Simon Pegg is Having an Excellent Midlife Crisis

Simon Pegg in 'Hector And The Search For Happiness.'
Simon Pegg in 'Hector And The Search For Happiness.'Relativity Media / Courtesy Everett Collection

In person, smartly dressed and poised, Simon Pegg is perhaps the furthest thing from the perpetual man-child character that he’s most recognized for, starting more than a decade ago with the zombie-battling comedy Shaun Of The Dead. The movie, born out of an episode of the short-lived British series Spaced, was a critical hit and launched his career as the charming but relatable leading man. His newest project, Hector And The Search For Happiness, adapted from the best-selling novel, is an adventure comedy about a psychiatrist who takes a journey around the world to find what makes people happy. The film could, at gunpoint, be described as the gentleman’s Eat Pray Love, and seems to mark a foray into loftier material for Pegg, while remaining well in his wheelhouse.

The London-based actor’s significant fan base will attest that his performances, even cameos, are consistently delightful, more often than not they’re passion projects, as he prefers to work with longtime friends and collaborators like Nick Frost or Edgar Wright. Even more impressive could be his ability to live a fairly quiet life with his wife and four-year-old daughter in Hertfordshire when not working. Accomplishing this, as well as his participation in two juggernaut Hollywood franchises, Star Trek and Mission Impossible, which just started production in Morocco, it would seem that Simon has got it all figured out. 

You play a psychiatrist in this film. What kind of experience did you have with the practice before you started and what kind of research did you do?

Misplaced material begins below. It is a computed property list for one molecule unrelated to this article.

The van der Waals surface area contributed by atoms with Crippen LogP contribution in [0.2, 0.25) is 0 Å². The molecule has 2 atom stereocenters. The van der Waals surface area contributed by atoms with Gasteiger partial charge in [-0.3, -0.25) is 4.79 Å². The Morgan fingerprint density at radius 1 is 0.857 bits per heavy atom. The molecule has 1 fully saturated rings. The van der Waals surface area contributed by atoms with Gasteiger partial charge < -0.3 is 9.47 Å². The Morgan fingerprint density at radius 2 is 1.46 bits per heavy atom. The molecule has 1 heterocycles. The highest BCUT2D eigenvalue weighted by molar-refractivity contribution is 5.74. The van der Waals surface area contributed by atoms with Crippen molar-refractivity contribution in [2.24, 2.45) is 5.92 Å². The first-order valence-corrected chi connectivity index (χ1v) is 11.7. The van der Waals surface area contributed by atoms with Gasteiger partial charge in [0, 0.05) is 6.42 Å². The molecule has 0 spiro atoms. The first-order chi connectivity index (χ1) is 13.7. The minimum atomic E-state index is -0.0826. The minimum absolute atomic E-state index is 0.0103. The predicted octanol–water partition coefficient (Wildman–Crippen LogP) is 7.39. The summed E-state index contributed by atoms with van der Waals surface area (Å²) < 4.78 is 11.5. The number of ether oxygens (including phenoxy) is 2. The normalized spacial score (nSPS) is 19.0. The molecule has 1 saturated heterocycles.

The research I did into the profession was a couple of dinners with my costar Rosamund Pike, my wife and I, and a psychiatrist friend of hers. We just chatted over some food. It was a social evening about his work and how he felt about it. I also ended up meeting another psychiatrist by chance while I was on holiday and spent the evening with him. I felt it was better for me to chat about the practice in a social environment and not so much me just sitting on a couch.

What appealed to you about the character of Hector?
I liked that the character was the most unsympathetic person possible, this middle class white male who just couldn’t find his own true happiness. But everyone is brought into his experience because depression, as well as social anxiety, does not see race or age. Everyone is affected. There was dramatic lack in his emotional spectrum and even worse he didn’t even know how capable he was of being truly happy. The film is about an adult, but it’s told from the perspective of his wounded inner child and that spoke to me.

You had to travel quite a bit during the filming, what did you discover during your journeys?
One of the most interesting things that I discovered during the filming of this movie is that when we traveled to the slightly less affluent places, like parts of South Africa, people were much happier than they were in the cities. I don’t know if it has to do something with the crisis of choice that we face in Western society. We have so many ways to entertain and amuse ourselves. And so many places to shop for every little convenience we could want. It appears like we have so little understanding or our own emotions. There was a small township that we drove through a few times to get the scene of me seeing the locals. We did a couple takes, as many as we could before the people in the neighborhood started to get annoyed with us filming. But I saw so many smiles while we were there. Broader, more tangible smiles than I had seen anywhere in the cities. I wonder if it has to do with the more intense struggle that you have to survive, and the gratitude that it instills on every waking day. Here in the city, we’re spoiled, safe, pampered and seemingly more fucked up. It’s like we don’t know how to take what we have for granted.